New Delhi: A significant number of millennials expect to quit their current jobs in the next two years on dissatisfaction over the way their leadership skills are being developed, a survey has found.
Individuals born between 1980s and late 1990s are referred to as millennials.
Apart from salary, millennials in the country ranked “opportunities to progress and take on leadership roles” as their strongest reason to work for an organization, the survey by consultancy Deloitte found.
“52 per cent of millennials surveyed in India say, if given the choice, they expect to leave their current employers in the next two years. That figure increases to 76 per cent when the time frame is extended to 2020,” the Millennial Survey 2016 said.
When it comes to choosing an organisation, the millennial also seeks a good work-life balance and flexible working hours including the option to work from home, as per the findings.
Deloitte India senior director and chief talent officer S V Nathan said the remarkable absence of allegiance represents a serious challenge to any business employing a large number of millennials, especially those in markets like India where they represent the largest segment of the workforce.
According to Mr Nathan, since most young professionals choose organisations that share their personal values, it is not too late for employers to overcome the loyalty challenge.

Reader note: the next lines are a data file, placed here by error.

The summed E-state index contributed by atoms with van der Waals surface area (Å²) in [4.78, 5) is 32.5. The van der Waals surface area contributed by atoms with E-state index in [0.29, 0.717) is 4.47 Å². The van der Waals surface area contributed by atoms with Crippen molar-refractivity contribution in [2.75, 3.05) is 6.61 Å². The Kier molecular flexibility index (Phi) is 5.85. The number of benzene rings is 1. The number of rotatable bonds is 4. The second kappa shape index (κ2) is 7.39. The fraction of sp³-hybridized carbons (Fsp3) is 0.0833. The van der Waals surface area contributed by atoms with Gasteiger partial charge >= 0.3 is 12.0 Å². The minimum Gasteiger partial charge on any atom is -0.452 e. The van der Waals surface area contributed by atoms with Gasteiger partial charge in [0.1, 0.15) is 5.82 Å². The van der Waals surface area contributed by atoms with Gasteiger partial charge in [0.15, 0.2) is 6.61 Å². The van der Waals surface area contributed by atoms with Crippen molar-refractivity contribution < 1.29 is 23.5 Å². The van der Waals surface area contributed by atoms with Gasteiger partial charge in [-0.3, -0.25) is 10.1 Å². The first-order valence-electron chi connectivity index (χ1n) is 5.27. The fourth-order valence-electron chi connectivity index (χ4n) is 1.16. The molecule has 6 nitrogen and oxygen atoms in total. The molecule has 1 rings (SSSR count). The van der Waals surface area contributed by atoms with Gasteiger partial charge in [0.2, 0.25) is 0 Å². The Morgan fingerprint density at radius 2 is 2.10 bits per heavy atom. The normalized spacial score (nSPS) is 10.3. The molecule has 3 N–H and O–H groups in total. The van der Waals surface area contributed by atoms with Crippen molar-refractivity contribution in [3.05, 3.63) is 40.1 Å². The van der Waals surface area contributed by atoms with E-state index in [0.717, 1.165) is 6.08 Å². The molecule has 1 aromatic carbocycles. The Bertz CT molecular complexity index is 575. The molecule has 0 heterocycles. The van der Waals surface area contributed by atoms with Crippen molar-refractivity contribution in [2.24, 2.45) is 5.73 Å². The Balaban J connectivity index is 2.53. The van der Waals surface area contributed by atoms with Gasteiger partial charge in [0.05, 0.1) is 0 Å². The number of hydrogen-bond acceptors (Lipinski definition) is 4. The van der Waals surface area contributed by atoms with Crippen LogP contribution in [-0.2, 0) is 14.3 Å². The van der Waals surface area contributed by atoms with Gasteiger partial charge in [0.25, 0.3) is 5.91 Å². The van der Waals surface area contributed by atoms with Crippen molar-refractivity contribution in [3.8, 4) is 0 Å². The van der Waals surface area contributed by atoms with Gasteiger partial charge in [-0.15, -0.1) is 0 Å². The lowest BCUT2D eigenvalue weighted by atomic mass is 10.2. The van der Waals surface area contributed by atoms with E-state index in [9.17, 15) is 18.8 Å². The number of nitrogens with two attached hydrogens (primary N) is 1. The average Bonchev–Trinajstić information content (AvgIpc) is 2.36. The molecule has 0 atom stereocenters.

The findings are based on a study conducted by Deloitte Global of nearly 7,700 millennials representing 29 countries.
In India, the firm reached out to 300 millennials.
India is among five countries – South Korea, the Netherlands, Indonesia and Belgium – where a majority of the respondents could work from home, if they wished, the survey said.
In India, 94 per cent of those surveyed said that business success should be measured not just in terms of financial performance.
“Factors such as being a great place to work, having a satisfied and loyal customer base, innovation and work to protect and improve the environment were considered important to judge whether the business is successful,” it noted.
Besides, the country’s millennials also seem to be particularly sensitive to economic conditions.
“While on balance they are still positive about India’s economic outlook, their level of optimism had dropped close to 10 points to what was recorded last year,” the survey said.
Globally, the survey also found that inclusive work culture and culture of mutual support and tolerance are among the factors that promote a sense of positivity among millennials.